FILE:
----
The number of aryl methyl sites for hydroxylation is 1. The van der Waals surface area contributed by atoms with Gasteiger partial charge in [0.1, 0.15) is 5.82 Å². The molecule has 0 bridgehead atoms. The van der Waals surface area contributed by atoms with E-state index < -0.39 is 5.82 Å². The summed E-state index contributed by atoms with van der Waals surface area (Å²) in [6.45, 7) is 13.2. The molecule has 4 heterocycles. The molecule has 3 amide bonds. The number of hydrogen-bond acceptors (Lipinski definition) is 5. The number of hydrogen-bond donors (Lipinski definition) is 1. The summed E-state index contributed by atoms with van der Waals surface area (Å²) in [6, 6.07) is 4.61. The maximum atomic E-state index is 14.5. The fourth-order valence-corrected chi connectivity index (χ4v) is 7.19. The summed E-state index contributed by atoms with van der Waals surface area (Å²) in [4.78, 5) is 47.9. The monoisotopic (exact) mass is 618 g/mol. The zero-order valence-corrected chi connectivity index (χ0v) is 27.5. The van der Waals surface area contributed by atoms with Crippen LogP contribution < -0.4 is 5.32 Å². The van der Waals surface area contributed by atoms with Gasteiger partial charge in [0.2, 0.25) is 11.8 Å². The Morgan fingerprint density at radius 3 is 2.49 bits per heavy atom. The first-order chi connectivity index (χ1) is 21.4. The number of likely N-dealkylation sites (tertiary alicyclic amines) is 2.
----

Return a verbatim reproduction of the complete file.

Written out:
The number of aryl methyl sites for hydroxylation is 1. The van der Waals surface area contributed by atoms with Gasteiger partial charge in [0.1, 0.15) is 5.82 Å². The molecule has 0 bridgehead atoms. The van der Waals surface area contributed by atoms with E-state index < -0.39 is 5.82 Å². The summed E-state index contributed by atoms with van der Waals surface area (Å²) in [6.45, 7) is 13.2. The molecule has 4 heterocycles. The molecule has 3 amide bonds. The number of hydrogen-bond acceptors (Lipinski definition) is 5. The number of hydrogen-bond donors (Lipinski definition) is 1. The summed E-state index contributed by atoms with van der Waals surface area (Å²) in [6, 6.07) is 4.61. The maximum atomic E-state index is 14.5. The fourth-order valence-corrected chi connectivity index (χ4v) is 7.19. The summed E-state index contributed by atoms with van der Waals surface area (Å²) in [4.78, 5) is 47.9. The monoisotopic (exact) mass is 618 g/mol. The zero-order valence-corrected chi connectivity index (χ0v) is 27.5. The van der Waals surface area contributed by atoms with Crippen LogP contribution < -0.4 is 5.32 Å². The van der Waals surface area contributed by atoms with Gasteiger partial charge in [0.2, 0.25) is 11.8 Å². The Morgan fingerprint density at radius 3 is 2.49 bits per heavy atom. The first-order chi connectivity index (χ1) is 21.4. The number of likely N-dealkylation sites (tertiary alicyclic amines) is 2.